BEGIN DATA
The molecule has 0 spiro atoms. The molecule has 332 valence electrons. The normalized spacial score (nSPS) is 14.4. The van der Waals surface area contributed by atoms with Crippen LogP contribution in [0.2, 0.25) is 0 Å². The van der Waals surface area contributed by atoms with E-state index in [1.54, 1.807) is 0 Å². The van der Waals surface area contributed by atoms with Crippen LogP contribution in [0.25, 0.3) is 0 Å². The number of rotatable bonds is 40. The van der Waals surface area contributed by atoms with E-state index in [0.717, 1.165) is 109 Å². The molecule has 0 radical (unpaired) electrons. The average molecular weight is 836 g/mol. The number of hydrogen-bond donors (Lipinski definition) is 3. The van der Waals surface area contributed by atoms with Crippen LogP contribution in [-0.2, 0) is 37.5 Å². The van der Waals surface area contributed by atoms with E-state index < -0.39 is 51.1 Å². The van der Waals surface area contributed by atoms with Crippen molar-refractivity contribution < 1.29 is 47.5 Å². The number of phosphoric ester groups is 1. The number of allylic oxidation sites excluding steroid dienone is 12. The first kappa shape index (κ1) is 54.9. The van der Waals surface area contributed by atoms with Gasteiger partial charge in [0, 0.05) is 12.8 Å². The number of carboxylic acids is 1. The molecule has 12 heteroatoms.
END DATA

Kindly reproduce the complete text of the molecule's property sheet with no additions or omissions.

The molecule has 0 spiro atoms. The molecule has 332 valence electrons. The normalized spacial score (nSPS) is 14.4. The van der Waals surface area contributed by atoms with Crippen LogP contribution in [0.2, 0.25) is 0 Å². The van der Waals surface area contributed by atoms with E-state index in [1.54, 1.807) is 0 Å². The van der Waals surface area contributed by atoms with Crippen LogP contribution in [0.25, 0.3) is 0 Å². The number of rotatable bonds is 40. The van der Waals surface area contributed by atoms with E-state index in [0.717, 1.165) is 109 Å². The molecule has 0 radical (unpaired) electrons. The average molecular weight is 836 g/mol. The number of hydrogen-bond donors (Lipinski definition) is 3. The van der Waals surface area contributed by atoms with Crippen LogP contribution in [-0.2, 0) is 37.5 Å². The van der Waals surface area contributed by atoms with E-state index < -0.39 is 51.1 Å². The van der Waals surface area contributed by atoms with Crippen molar-refractivity contribution < 1.29 is 47.5 Å². The number of phosphoric ester groups is 1. The number of allylic oxidation sites excluding steroid dienone is 12. The first kappa shape index (κ1) is 54.9. The van der Waals surface area contributed by atoms with Gasteiger partial charge in [0, 0.05) is 12.8 Å². The number of carboxylic acids is 1. The molecule has 12 heteroatoms.